Crossville Chronicle, Crossville, TN

April 22, 2013

Man scammed of thousands thinking he was helping "jailed" grandson

By Michael R. Moser

CROSSVILLE — An elderly Crossville man is out nearly $5,000 after receiving a series of phone calls informing him his grandson had been arrested and needed money sent out of the country to secure his release.

It is a scam repeated over and over across the country. There have been previous reports to authorities in Cumberland County concerning similar scams, but the incident reported this week might represent the biggest loss of money to date.

Crossville Police were contacted by a 75-year-old Quail Hollow Dr. resident Monday that he received a call on Friday from a man claiming to be his grandson, who lives in Ontario, NY. The victim believed he was talking to his grandson, so he listened and complied with instructions he was given, according to Ptl. Jacob Brink's report.

The caller said he had been arrested in Mexico City for possession of marijuana and needed $1,515 sent to pay for court costs. The victim traveled to a local business and sent the money by Western Union.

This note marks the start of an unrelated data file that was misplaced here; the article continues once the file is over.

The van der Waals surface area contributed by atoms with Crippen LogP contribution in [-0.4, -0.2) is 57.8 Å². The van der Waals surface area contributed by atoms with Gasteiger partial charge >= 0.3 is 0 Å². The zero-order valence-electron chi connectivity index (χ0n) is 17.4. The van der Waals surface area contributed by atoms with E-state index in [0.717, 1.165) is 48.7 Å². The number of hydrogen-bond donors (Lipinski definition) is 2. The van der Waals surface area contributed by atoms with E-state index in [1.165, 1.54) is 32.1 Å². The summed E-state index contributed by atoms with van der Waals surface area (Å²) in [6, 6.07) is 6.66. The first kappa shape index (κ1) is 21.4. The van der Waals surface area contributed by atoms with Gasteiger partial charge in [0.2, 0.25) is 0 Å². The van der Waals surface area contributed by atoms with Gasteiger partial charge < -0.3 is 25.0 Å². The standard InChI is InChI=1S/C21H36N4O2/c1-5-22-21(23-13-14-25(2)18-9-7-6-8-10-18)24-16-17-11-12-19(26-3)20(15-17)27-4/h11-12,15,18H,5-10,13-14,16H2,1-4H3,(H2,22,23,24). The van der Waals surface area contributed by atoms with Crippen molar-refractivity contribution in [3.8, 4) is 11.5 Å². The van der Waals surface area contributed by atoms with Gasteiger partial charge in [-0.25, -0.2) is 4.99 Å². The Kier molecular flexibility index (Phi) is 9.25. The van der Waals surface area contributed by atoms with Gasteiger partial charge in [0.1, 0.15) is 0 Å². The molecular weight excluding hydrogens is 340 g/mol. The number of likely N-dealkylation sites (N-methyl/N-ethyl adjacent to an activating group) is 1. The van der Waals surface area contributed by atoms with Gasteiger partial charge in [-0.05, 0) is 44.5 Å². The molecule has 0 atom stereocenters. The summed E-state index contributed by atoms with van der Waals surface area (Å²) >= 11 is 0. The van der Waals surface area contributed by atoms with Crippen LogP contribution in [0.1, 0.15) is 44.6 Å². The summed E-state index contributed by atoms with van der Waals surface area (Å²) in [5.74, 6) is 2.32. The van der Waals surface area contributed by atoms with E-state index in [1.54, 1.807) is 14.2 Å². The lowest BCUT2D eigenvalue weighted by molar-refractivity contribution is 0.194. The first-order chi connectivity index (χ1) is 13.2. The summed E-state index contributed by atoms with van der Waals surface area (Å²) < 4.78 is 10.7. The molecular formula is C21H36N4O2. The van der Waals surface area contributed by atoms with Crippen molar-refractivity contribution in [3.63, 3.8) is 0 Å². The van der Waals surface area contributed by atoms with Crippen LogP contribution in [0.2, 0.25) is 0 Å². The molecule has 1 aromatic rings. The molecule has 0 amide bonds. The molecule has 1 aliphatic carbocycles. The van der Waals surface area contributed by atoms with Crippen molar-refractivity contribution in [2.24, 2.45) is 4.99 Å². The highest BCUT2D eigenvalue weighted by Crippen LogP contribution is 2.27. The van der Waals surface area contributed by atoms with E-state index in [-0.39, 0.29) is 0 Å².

The next day he received a call from the same person claiming to be his grandson, and believing his grandson was in trouble, sent a second Western Union money order in the amount of $1,640. The caller said that money was needed to make a charitable contribution to a Mexico City hospital as part of his court-ordered instructions.

The victim then received a third call from a man claiming to be a U.S. Marine on guard duty at the U.S. Embassy in Mexico City, instructing him to send an additional money order to ensure his grandson would not be a flight risk.

In all, the victim sent three money orders totaling $4,570.

He later made contact with his grandson who informed him he had never been to Mexico City, and that he had not called his grandfather asking for money.

While Crossville Police forward such complaints to federal authorities, there is little Crossville Police can do, other than urge persons receiving similar calls to contact their family member, or police, before sending money to an unknown source.